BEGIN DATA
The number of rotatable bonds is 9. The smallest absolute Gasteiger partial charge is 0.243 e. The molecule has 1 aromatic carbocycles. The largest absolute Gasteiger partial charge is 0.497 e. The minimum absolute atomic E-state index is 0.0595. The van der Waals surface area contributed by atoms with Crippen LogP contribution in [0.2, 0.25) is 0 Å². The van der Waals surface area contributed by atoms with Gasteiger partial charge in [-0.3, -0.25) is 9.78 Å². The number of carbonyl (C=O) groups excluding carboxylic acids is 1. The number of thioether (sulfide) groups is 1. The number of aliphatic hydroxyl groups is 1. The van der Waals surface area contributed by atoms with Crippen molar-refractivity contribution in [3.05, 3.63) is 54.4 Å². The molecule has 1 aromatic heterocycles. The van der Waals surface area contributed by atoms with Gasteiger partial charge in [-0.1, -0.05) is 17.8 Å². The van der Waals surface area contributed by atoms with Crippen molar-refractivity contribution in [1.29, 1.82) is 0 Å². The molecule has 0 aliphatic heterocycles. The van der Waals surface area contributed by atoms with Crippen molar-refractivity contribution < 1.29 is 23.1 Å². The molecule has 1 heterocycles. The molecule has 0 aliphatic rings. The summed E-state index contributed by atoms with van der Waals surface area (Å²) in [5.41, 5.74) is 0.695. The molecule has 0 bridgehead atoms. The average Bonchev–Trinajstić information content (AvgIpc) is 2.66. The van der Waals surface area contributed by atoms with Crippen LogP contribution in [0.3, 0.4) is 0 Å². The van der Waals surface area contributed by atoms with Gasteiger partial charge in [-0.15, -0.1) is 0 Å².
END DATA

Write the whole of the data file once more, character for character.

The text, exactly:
The number of rotatable bonds is 9. The smallest absolute Gasteiger partial charge is 0.243 e. The molecule has 1 aromatic carbocycles. The largest absolute Gasteiger partial charge is 0.497 e. The minimum absolute atomic E-state index is 0.0595. The van der Waals surface area contributed by atoms with Crippen LogP contribution in [0.2, 0.25) is 0 Å². The van der Waals surface area contributed by atoms with Gasteiger partial charge in [-0.3, -0.25) is 9.78 Å². The number of carbonyl (C=O) groups excluding carboxylic acids is 1. The number of thioether (sulfide) groups is 1. The number of aliphatic hydroxyl groups is 1. The van der Waals surface area contributed by atoms with Crippen molar-refractivity contribution in [3.05, 3.63) is 54.4 Å². The molecule has 1 aromatic heterocycles. The van der Waals surface area contributed by atoms with Gasteiger partial charge in [-0.1, -0.05) is 17.8 Å². The van der Waals surface area contributed by atoms with Crippen molar-refractivity contribution in [1.29, 1.82) is 0 Å². The molecule has 0 aliphatic heterocycles. The van der Waals surface area contributed by atoms with Crippen molar-refractivity contribution < 1.29 is 23.1 Å². The molecule has 1 heterocycles. The molecule has 0 aliphatic rings. The summed E-state index contributed by atoms with van der Waals surface area (Å²) in [5.41, 5.74) is 0.695. The molecule has 0 bridgehead atoms. The average Bonchev–Trinajstić information content (AvgIpc) is 2.66. The van der Waals surface area contributed by atoms with Crippen LogP contribution in [0.3, 0.4) is 0 Å². The van der Waals surface area contributed by atoms with Gasteiger partial charge in [-0.15, -0.1) is 0 Å².